The junta in power in Ouagadougou justified the 24 January coup by citing the inability of former president Roch Marc Christian Kaboré’s government to provide security in Burkina Faso. By making security its primary objective, the regime raised people’s hopes of a rapid return to peace and stability.
Three months after the putsch, however, the military hasn’t been able to reverse the growing insecurity, and incidents of violence occur almost daily.
Armed Conflict Location & Event Data Project (ACLED) figures show 610 violent incidents, mainly involving violent extremist groups, between 25 January and 8 April 2022, that killed 567 people (Chart 1). Compared to the corresponding period in 2021, incident numbers have quadrupled and deaths tripled. Insecurity was rising before the coup, and extremists have taken advantage of the break in the chain of command.
Jihadists also strengthened their grip on various regions of the country in February, notably the Sahel, North, East and Central-North regions. In the Sahel region, they controlled roads to isolated areas. In mid-February, the violent extremists imposed a blockade on Djibo and threatened to extend it to Dori. On 11 April, in Central-North, gold mining company Société des Mines de Taparko was forced to close for ‘security reasons.’
The already significant number of displaced people in the country has increased. According to the National Council for Emergency Relief and Rehabilitation, numbers rose from 1 741 655 at the end of January to 1 814 283 at the end of February – an increase of 4.17% (Chart 2). Burkina Faso faces the largest forced displacement crisis in the Sahel, accounting for 64% of all displaced people in the region.
With violence persisting, the initial euphoria of the coup has subsided, making way for criticism of the new authorities’ inability to restore security. Transitional president Lieutenant-Colonel Paul-Henri Sandaogo Damiba blamed the lack of progress on the need to set up transitional institutions, which will provide a political framework for a more effective fight against violent extremism.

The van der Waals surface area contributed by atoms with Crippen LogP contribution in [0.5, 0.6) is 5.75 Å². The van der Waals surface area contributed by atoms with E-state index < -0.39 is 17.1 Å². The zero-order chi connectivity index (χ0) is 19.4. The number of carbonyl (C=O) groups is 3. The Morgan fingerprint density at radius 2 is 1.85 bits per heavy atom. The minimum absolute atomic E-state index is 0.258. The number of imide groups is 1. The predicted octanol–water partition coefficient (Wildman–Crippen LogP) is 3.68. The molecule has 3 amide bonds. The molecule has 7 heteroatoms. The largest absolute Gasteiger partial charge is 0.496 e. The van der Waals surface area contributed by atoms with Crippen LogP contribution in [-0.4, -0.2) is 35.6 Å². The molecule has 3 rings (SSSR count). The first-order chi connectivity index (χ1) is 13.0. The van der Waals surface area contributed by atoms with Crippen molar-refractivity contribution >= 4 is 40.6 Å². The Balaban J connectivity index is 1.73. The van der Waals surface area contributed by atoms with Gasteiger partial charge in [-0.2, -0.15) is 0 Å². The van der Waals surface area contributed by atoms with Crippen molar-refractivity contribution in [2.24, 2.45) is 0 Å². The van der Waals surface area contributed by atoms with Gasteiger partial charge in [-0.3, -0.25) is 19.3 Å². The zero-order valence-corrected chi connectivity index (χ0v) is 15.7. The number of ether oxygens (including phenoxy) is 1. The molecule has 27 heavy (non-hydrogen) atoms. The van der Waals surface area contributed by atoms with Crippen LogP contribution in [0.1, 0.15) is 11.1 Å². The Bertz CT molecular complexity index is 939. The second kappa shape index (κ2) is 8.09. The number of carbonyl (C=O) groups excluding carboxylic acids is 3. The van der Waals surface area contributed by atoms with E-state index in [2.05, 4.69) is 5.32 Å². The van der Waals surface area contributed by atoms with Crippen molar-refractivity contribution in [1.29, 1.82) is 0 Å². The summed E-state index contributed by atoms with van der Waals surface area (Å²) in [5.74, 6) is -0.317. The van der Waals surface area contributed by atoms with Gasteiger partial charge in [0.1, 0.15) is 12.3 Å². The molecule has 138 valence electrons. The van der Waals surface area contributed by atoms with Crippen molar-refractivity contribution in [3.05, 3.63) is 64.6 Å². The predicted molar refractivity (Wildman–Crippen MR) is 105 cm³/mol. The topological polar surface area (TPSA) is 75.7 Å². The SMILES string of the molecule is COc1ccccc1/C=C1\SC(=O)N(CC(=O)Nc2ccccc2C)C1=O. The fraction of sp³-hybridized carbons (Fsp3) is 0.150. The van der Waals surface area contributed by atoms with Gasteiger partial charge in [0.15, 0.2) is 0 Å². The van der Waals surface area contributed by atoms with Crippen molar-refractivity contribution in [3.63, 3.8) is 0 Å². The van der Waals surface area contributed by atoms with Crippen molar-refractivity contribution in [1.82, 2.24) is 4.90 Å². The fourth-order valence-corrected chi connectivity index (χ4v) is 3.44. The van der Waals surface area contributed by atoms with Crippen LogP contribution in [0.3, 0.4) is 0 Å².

February and March were devoted to this political process. It resulted in the definition of a charter specifying the duration (36 months) and the organs of the transition and their composition and missions. The government and the legislative assembly of the transition were also installed.
But the Burkinabè don’t want to wait any longer. If not properly addressed, their expectations might lead to a new political crisis that could plunge the country into more instability.
In early April, Damiba announced that the first results of the new strategy would be visible within five months. To make this happen, he’s counting on recently agreed measures to reinvigorate the state’s response to insecurity.
These include major changes to the security apparatus. The heads of the main commands and operational units have been replaced. A new national operations command was created, and retired military personnel were called in to strengthen security force capacity. The authorities have promised to improve defence and security forces’ equipment and living conditions. An audit of the military’s management was announced, the results of which should be used for better internal governance of the institution.